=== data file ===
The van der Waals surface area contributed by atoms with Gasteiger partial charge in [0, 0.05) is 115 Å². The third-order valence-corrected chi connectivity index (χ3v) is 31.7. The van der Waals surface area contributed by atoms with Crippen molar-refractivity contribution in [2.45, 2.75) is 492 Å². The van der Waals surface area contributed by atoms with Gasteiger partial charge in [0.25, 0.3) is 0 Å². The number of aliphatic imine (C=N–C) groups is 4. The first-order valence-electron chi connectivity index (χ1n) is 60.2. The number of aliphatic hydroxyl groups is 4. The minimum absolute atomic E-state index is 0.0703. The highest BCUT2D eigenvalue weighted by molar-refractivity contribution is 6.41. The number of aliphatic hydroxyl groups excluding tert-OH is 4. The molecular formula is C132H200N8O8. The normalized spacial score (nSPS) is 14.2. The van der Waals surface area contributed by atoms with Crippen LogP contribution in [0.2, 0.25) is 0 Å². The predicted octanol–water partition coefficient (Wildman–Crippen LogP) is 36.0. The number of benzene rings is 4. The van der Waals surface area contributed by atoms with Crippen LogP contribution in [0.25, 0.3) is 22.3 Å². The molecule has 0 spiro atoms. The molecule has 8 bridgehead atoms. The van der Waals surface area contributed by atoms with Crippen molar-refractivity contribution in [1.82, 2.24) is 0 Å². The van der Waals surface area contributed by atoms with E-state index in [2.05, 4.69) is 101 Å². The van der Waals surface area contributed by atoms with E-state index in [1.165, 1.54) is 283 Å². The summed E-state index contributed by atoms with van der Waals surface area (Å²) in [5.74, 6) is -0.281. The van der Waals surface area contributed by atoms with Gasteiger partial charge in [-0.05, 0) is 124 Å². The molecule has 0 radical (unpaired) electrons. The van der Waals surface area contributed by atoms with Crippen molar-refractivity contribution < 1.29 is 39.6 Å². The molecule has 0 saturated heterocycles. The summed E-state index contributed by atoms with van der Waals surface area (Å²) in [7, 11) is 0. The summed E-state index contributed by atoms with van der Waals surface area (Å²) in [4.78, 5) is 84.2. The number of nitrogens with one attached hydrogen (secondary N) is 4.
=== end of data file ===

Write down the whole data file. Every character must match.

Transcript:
The van der Waals surface area contributed by atoms with Gasteiger partial charge in [0, 0.05) is 115 Å². The third-order valence-corrected chi connectivity index (χ3v) is 31.7. The van der Waals surface area contributed by atoms with Crippen molar-refractivity contribution in [2.45, 2.75) is 492 Å². The van der Waals surface area contributed by atoms with Gasteiger partial charge in [0.25, 0.3) is 0 Å². The number of aliphatic imine (C=N–C) groups is 4. The first-order valence-electron chi connectivity index (χ1n) is 60.2. The number of aliphatic hydroxyl groups is 4. The minimum absolute atomic E-state index is 0.0703. The highest BCUT2D eigenvalue weighted by molar-refractivity contribution is 6.41. The number of aliphatic hydroxyl groups excluding tert-OH is 4. The molecular formula is C132H200N8O8. The normalized spacial score (nSPS) is 14.2. The van der Waals surface area contributed by atoms with Crippen LogP contribution in [0.2, 0.25) is 0 Å². The predicted octanol–water partition coefficient (Wildman–Crippen LogP) is 36.0. The number of benzene rings is 4. The van der Waals surface area contributed by atoms with Crippen LogP contribution in [0.25, 0.3) is 22.3 Å². The molecule has 0 spiro atoms. The molecule has 8 bridgehead atoms. The van der Waals surface area contributed by atoms with Crippen molar-refractivity contribution in [1.82, 2.24) is 0 Å². The van der Waals surface area contributed by atoms with E-state index in [2.05, 4.69) is 101 Å². The van der Waals surface area contributed by atoms with E-state index in [1.165, 1.54) is 283 Å². The summed E-state index contributed by atoms with van der Waals surface area (Å²) in [5.74, 6) is -0.281. The van der Waals surface area contributed by atoms with Gasteiger partial charge in [-0.05, 0) is 124 Å². The molecule has 0 radical (unpaired) electrons. The van der Waals surface area contributed by atoms with Crippen molar-refractivity contribution < 1.29 is 39.6 Å². The molecule has 0 saturated heterocycles. The summed E-state index contributed by atoms with van der Waals surface area (Å²) in [7, 11) is 0. The summed E-state index contributed by atoms with van der Waals surface area (Å²) in [4.78, 5) is 84.2. The number of nitrogens with one attached hydrogen (secondary N) is 4.